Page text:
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Melbourne Football Club

Hickey ready for year three at Melbourne

IN 2013, DEFENDER Melissa Hickey waited until the 10th pick of the inaugural AFL Women’s Draft for Melbourne to call her name.

Fast-forward two years and the self-described “competitor” is one of just six players retained on Melbourne’s list heading into the 2015 draft.

Hickey, who was recruited from top-tier Victorian Women’s Football League (VWFL) club Darebin Falcons, said she’d formed a connection with the club from day one.

“When I was drafted to Melbourne I got on the club website and tried to get an idea of the club and its history,” she told

“The more you’re around the club, you start to build a connection and Melbourne have supported the VWFL for so long – they’re the original supporter of women’s footy.

“It means a lot to us. I’m genuinely proud to be part of the club. The opportunities we get are genuine – it’s not token, they’re genuinely passionate.”

A relative latecomer to top-level football, Hickey took up the sport in 2009 and less than four years later, was among the first crop of players drafted to an AFL women’s team.

A strong, uncompromising centre half back, Hickey now forms a crucial part of Melbourne’s defensive unit and played an important role in negating Western Bulldogs star Katie Brennan in 2014.

Heading into the 2015 match, Hickey said she was looking forward to once again facing off against Brennan, a talented and ever-improving key forward, and her teammate at Darebin.

“Given we’re centre half back and centre half forward for Darebin, we do train against each other a lot,” Hickey said.

“I know her game really well and I know her strengths as well, so obviously playing against her is a big, big challenge for me.”

“I guess your pride [is on the line] as well, representing Melbourne, we like to win and put women’s football on display and try to produce the best game we can.”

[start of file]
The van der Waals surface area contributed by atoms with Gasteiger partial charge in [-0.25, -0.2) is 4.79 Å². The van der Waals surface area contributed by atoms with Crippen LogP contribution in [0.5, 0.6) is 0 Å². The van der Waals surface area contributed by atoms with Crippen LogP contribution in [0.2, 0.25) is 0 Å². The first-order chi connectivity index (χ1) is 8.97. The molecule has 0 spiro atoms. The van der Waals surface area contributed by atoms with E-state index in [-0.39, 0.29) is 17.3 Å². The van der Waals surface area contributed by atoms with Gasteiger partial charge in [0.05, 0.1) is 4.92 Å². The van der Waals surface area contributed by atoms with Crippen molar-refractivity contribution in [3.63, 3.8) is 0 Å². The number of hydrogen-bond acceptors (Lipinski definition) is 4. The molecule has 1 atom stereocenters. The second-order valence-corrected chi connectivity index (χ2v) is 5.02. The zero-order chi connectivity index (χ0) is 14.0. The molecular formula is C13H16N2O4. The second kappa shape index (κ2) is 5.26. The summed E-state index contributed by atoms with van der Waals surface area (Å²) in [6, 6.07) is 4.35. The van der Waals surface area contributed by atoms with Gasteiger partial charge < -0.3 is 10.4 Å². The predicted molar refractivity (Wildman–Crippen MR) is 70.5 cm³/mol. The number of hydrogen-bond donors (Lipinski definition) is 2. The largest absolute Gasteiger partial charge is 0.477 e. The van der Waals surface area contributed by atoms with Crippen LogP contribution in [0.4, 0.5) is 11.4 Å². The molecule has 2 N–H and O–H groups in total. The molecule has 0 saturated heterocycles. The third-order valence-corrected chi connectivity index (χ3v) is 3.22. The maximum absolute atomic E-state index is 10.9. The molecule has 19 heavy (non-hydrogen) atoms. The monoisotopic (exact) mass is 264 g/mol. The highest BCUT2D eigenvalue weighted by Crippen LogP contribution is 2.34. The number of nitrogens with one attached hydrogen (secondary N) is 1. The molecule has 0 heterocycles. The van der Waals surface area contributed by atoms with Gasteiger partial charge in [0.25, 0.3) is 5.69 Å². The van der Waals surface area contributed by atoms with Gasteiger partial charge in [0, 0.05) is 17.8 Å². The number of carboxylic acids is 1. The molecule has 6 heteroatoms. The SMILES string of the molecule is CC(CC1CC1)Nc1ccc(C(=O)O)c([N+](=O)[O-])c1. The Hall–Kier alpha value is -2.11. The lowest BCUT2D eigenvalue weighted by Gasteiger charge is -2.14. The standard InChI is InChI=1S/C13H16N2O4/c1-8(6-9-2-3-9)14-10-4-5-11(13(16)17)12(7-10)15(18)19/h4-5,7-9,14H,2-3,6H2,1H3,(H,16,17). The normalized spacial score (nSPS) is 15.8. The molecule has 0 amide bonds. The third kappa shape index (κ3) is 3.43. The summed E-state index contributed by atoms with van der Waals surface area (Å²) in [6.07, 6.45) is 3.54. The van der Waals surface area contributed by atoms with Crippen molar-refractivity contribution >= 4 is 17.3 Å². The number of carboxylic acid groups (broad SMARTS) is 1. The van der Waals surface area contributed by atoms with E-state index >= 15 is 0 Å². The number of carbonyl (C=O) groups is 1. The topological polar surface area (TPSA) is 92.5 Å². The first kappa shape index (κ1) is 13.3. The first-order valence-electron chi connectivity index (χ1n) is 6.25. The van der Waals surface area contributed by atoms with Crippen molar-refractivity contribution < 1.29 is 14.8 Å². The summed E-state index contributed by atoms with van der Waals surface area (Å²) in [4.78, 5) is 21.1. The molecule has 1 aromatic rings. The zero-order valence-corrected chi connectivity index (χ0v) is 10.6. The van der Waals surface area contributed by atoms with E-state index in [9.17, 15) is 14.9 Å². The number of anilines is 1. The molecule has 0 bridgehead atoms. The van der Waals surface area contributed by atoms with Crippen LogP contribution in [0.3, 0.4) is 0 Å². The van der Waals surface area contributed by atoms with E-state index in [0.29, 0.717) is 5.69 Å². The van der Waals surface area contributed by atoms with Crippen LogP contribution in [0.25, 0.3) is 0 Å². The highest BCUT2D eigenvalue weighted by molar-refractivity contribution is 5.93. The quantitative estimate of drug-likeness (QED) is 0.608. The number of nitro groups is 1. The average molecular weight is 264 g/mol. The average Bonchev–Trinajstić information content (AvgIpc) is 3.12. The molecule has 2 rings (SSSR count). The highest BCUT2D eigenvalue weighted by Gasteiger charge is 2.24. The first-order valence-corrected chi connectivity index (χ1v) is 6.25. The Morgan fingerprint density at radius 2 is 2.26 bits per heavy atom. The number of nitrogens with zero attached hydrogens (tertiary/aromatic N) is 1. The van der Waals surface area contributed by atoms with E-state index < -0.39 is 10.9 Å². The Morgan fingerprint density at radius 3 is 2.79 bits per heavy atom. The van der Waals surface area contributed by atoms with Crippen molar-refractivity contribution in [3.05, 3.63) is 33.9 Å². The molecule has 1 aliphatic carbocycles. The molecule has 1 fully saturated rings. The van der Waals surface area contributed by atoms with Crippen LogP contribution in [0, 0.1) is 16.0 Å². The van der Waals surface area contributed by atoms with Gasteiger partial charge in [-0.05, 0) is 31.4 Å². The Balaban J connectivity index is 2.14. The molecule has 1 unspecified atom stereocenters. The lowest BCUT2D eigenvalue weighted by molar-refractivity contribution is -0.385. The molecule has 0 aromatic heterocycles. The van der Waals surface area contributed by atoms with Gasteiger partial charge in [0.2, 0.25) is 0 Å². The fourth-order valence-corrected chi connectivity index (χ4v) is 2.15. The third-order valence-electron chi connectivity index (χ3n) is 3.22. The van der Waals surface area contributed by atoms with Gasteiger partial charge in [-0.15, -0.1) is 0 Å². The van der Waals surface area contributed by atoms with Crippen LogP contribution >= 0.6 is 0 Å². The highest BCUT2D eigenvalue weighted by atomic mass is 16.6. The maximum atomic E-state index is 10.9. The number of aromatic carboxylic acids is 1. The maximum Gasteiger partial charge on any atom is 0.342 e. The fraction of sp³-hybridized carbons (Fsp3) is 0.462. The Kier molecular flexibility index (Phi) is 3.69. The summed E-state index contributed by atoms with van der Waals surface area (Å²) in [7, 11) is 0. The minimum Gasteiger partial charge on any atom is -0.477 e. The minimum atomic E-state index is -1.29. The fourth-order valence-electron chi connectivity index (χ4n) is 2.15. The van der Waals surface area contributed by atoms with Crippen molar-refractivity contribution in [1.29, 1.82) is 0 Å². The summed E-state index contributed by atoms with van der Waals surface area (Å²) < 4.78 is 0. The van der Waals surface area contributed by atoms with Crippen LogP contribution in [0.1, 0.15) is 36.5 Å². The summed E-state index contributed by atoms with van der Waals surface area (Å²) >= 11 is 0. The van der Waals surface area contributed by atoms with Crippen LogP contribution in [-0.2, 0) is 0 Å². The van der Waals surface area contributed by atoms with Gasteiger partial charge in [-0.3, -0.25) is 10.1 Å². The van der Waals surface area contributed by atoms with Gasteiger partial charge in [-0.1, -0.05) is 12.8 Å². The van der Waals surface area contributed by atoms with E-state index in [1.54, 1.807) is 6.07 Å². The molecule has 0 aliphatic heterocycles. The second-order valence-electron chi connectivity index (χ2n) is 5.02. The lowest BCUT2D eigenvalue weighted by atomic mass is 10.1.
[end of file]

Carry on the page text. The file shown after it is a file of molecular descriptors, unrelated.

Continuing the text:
With the already high standard of women’s football continuing to improve, preparation and recovery have become an increasingly emphasised part of the game, with the game’s elite as well-known for their professionalism as their obvious talent.

Heading into the final few years of her career, and with a knee reconstruction in 2012 still fresh in her mind, Hickey, a consummate professional, maintains a strong focus on her fitness throughout the season.

“Something I always have to be conscious of is doing all my rehab and doing lots of strength work – I’m in the gym a couple of times a week, making sure my body’s right,” Hickey said.

“Obviously we’ve got quite a long season and given the two AFL games, I’m conscious of getting the body right and making sure that I’m up for every game and especially those AFL games, I want to be cherry ripe for them.”

When looking at women’s football as a whole, Hickey said an overall increase in the “exposure level” and recognition of the sport, reflected in a growth in junior football participation, was the main change to have taken place during her time in the game.

 “I’ve noticed the level of awareness has already increased over the five or six years I’ve been involved,” she said.

“On that other side is obviously there’s more juniors, the youth girls competitions are growing every year – it’s pretty amazing, especially in Victoria, so it’s definitely having a flow-on effect.

“And I guess that means at the end of the day we’re just having a better brand of football, better skills and a better product at the end of the day if it all feeds up well.”

With a full AFL Women’s competition edging ever closer, Hickey said the sport’s development opened up a wide range of possibilities for girls to play a professional sport at the elite level.

 “I guess it’s your dream as a little kid and something that I definitely didn’t think was a possibility growing up, it was always just really a dream,” she said.

“I grew up in the country so I wasn’t even aware that a women’s competition existed.

“So for a kid that’s growing up now that will just be the norm [and] something they could aim for.”

As for the 2015 draft? Hickey will attend tonight’s event but as a Melbourne Football Club representative and spectator, rather than as a nervous nominee.

“It’s much nicer when you’ve already been selected,” she said.